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Lens review

Tokina AT-X PRO FX SD 24-70 mm f/2.8 (IF)

8 April 2016
Arkadiusz Olech

5. Chromatic and spherical aberration

Chromatic aberration

When it comes to the correction of longitudinal chromatic aberration the Tokina 24-70 mm doesn’t perform flawlessly. You don’t have to look close in order to notice blue colouring of images before the focal point and green-yellow of those areas which are situated behind the focal plane.

Tokina AT-X PRO FX SD 24-70 mm f/2.8 (IF) - Chromatic and spherical aberration


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In this category such lenses as e.g. the Canon 24–70 mm II, the Nikkor 24–70 mm VR or the Tamron 24–70 mm VC fare definitely better.

What about the lateral chromatic aberration? In order to assess it let’s look at graphs below, showing the performance on the edge of the APS-C/DX sensor and full frame.

Tokina AT-X PRO FX SD 24-70 mm f/2.8 (IF) - Chromatic and spherical aberration

Tokina AT-X PRO FX SD 24-70 mm f/2.8 (IF) - Chromatic and spherical aberration


There are no problems concerning that aberration at the maximum focal length where, no matter what aperture you employ, the level of lateral aberration remains low. It would be also difficult to speak about problems in the middle of the focal range because the aberration is just medium at the worst. Most reservations concern the shortest focal length where that aberration’s level is on the borderline between medium and high values; overall high values are easiest to spot near the maximum relative aperture on the APS-C/DX sensor.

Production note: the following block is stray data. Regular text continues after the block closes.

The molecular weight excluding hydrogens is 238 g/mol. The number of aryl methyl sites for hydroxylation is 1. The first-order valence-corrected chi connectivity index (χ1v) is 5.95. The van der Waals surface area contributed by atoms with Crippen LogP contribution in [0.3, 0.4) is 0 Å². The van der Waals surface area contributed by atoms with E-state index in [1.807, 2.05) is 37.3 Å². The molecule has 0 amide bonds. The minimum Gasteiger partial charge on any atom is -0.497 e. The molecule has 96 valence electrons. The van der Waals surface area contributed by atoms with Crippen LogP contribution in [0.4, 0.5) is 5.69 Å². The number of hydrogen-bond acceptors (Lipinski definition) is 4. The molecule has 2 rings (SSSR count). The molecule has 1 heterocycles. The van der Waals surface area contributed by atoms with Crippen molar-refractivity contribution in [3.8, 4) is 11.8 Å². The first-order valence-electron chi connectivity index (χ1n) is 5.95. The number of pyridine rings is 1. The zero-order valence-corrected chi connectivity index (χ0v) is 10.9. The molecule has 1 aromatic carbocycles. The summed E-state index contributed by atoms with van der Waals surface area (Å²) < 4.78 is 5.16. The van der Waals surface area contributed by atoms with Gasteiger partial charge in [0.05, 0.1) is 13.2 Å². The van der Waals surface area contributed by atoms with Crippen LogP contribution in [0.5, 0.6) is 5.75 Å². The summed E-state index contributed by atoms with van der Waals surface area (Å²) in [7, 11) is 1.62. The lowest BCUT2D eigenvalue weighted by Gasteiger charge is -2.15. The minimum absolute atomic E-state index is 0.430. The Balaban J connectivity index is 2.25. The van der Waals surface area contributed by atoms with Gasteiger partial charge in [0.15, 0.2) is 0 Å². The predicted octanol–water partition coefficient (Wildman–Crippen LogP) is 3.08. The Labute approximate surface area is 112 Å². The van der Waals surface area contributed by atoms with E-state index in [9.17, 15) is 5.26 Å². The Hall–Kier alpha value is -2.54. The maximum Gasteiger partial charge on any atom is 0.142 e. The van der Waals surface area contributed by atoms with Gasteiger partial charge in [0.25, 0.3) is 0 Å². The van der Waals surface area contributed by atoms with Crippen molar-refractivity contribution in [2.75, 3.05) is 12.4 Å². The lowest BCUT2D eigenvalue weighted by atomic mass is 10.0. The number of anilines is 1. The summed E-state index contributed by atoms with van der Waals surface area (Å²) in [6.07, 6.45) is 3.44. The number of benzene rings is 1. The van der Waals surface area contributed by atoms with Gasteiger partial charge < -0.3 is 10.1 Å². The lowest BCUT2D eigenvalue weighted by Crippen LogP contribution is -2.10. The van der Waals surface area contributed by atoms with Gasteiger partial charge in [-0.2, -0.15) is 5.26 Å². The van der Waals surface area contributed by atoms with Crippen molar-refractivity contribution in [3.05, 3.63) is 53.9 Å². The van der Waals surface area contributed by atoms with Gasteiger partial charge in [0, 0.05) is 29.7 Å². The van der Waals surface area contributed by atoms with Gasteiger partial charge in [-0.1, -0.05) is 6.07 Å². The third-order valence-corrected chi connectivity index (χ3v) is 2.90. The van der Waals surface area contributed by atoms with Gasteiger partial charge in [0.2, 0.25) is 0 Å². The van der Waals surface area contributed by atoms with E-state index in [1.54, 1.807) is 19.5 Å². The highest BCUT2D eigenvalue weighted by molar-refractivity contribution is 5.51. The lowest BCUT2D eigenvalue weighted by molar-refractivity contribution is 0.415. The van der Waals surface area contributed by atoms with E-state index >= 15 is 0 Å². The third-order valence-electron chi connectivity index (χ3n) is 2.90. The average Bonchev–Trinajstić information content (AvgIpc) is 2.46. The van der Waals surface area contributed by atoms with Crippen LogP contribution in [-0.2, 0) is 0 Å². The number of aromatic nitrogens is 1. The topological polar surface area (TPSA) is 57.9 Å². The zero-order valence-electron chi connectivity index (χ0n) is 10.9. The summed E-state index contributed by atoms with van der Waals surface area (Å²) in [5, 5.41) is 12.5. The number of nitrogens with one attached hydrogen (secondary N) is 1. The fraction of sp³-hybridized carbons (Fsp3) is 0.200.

Still it would be hard to criticize the Tokina because its rivals didn’t fare better. For the Canon 24-70 mm II and the Tamron 24-70 mm VC we got almost identical values; the Nikkor 24-70 mm VR performed differently, with the aberration increasing with the stopping down, but its results exceeded 0.2%.

Canon 50D, 24 mm, f/4.0 Canon 50D, 70 mm, f/2.8
Tokina AT-X PRO FX SD 24-70 mm f/2.8 (IF) - Chromatic and spherical aberration Tokina AT-X PRO FX SD 24-70 mm f/2.8 (IF) - Chromatic and spherical aberration



Spherical aberration

When you look at the first photo in this chapter you see that, after passing from f/2.8 to f/4.0, the depth of field moved slightly toward the photographer. It might mean a slight level of spherical aberration. On the other hand its distinct influence can’t be noticed in circles we got in front of and behind the focus which means that aberration cannot be high. Overall one thing is sure: the tested Tokina certainly doesn’t have the disgraceful slip-up which featured e.g. the rival Tamron SP 24–70 mm f/2.8 Di VC USD.

Canon 5D III, 70 mm, f/2.8, in front of Canon 5D III, 70 mm, f/2.8, behind
Tokina AT-X PRO FX SD 24-70 mm f/2.8 (IF) - Chromatic and spherical aberration Tokina AT-X PRO FX SD 24-70 mm f/2.8 (IF) - Chromatic and spherical aberration